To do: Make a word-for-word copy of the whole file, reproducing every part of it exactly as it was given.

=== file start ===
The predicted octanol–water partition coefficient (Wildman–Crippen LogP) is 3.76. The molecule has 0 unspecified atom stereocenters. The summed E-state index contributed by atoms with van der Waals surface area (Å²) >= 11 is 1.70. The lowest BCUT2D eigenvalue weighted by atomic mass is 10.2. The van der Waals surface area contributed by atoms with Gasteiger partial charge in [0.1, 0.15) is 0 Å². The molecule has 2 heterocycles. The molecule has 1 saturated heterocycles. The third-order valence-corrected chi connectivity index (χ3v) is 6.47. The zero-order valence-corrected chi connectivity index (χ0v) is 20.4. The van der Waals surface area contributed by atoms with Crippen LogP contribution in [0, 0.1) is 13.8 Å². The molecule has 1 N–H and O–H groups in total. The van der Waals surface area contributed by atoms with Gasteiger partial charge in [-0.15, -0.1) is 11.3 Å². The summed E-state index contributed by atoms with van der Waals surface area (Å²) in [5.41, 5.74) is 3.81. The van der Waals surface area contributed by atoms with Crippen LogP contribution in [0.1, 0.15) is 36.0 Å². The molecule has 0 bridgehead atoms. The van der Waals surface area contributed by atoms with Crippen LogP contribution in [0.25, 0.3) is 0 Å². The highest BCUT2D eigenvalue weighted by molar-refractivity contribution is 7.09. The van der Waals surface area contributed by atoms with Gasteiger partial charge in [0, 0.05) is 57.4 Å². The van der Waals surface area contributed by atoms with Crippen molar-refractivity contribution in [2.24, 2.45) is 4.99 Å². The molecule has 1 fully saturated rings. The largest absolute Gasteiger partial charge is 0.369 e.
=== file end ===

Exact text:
The predicted octanol–water partition coefficient (Wildman–Crippen LogP) is 3.76. The molecule has 0 unspecified atom stereocenters. The summed E-state index contributed by atoms with van der Waals surface area (Å²) >= 11 is 1.70. The lowest BCUT2D eigenvalue weighted by atomic mass is 10.2. The van der Waals surface area contributed by atoms with Gasteiger partial charge in [0.1, 0.15) is 0 Å². The molecule has 2 heterocycles. The molecule has 1 saturated heterocycles. The third-order valence-corrected chi connectivity index (χ3v) is 6.47. The zero-order valence-corrected chi connectivity index (χ0v) is 20.4. The van der Waals surface area contributed by atoms with Crippen LogP contribution in [0, 0.1) is 13.8 Å². The molecule has 1 N–H and O–H groups in total. The van der Waals surface area contributed by atoms with Gasteiger partial charge in [-0.15, -0.1) is 11.3 Å². The summed E-state index contributed by atoms with van der Waals surface area (Å²) in [5.41, 5.74) is 3.81. The van der Waals surface area contributed by atoms with Crippen LogP contribution in [0.1, 0.15) is 36.0 Å². The molecule has 0 bridgehead atoms. The van der Waals surface area contributed by atoms with Crippen LogP contribution in [0.25, 0.3) is 0 Å². The highest BCUT2D eigenvalue weighted by molar-refractivity contribution is 7.09. The van der Waals surface area contributed by atoms with Gasteiger partial charge in [0, 0.05) is 57.4 Å². The van der Waals surface area contributed by atoms with Crippen molar-refractivity contribution in [2.24, 2.45) is 4.99 Å². The molecule has 1 fully saturated rings. The largest absolute Gasteiger partial charge is 0.369 e.